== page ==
Detecting and Treating Suicide Ideation in all Settings

Angie Szumlinski Uncategorized

A complimentary publication of The Joint Commission
Issue 56, February 24, 2016


Detecting and treating suicide ideation in all settings

The rate of suicide is increasing in America. Now the 10th leading cause of death, suicide claims more lives than traffic accidents and more than twice as many as homicides. At the point of care, providers often do not detect the suicidal thoughts (also known as suicide ideation) of individuals (including children and adolescents) who eventually die by suicide, even though most of them receive health care services in the year prior to death, usually for reasons unrelated to suicide or mental health. Timely, supportive continuity of care for those identified as at risk for suicide is crucial, as well.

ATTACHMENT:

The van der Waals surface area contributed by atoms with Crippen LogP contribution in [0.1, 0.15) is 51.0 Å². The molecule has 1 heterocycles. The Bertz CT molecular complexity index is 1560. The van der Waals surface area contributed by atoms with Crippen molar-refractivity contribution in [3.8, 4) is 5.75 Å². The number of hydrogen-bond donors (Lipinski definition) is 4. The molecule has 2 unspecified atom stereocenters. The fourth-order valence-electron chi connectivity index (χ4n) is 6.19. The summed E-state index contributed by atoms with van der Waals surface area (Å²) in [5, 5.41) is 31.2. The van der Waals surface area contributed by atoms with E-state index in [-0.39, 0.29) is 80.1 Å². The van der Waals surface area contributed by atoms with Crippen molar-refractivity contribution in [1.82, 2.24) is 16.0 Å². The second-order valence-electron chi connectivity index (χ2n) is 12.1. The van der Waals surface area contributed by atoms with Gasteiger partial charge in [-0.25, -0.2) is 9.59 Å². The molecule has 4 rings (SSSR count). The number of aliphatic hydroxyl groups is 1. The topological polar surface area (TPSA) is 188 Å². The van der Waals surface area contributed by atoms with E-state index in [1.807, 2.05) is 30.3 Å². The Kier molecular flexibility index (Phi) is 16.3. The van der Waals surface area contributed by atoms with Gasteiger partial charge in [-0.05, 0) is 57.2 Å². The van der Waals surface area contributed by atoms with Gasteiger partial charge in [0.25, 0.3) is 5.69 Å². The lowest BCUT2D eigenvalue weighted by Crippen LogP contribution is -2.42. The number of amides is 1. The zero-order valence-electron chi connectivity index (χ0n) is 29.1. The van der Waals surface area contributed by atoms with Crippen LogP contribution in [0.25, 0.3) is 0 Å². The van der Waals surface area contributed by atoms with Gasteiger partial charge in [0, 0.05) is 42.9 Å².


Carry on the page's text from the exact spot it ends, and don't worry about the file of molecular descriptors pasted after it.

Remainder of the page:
Through this alert, The Joint Commission aims to assist all health care organizations providing both inpatient and outpatient care to better identify and treat individuals with suicide ideation. Clinicians in emergency, primary and behavioral health care settings particularly have a crucial role in detecting suicide ideation and assuring appropriate evaluation. Behavioral health professionals play an additional important role in providing evidence-based treatment and follow-up care. For all clinicians working with patients with suicide ideation, care transitions are very important. Many patients at risk for suicide do not receive outpatient behavioral treatment in a timely fashion following discharge from emergency departments and inpatient psychiatric settings. The risk of suicide is three times as likely (200 percent higher) the first week after discharge from a psychiatric facility and continues to be high especially within the first year and through the first four years after discharge.

Read the full release: SEA_56_Suicide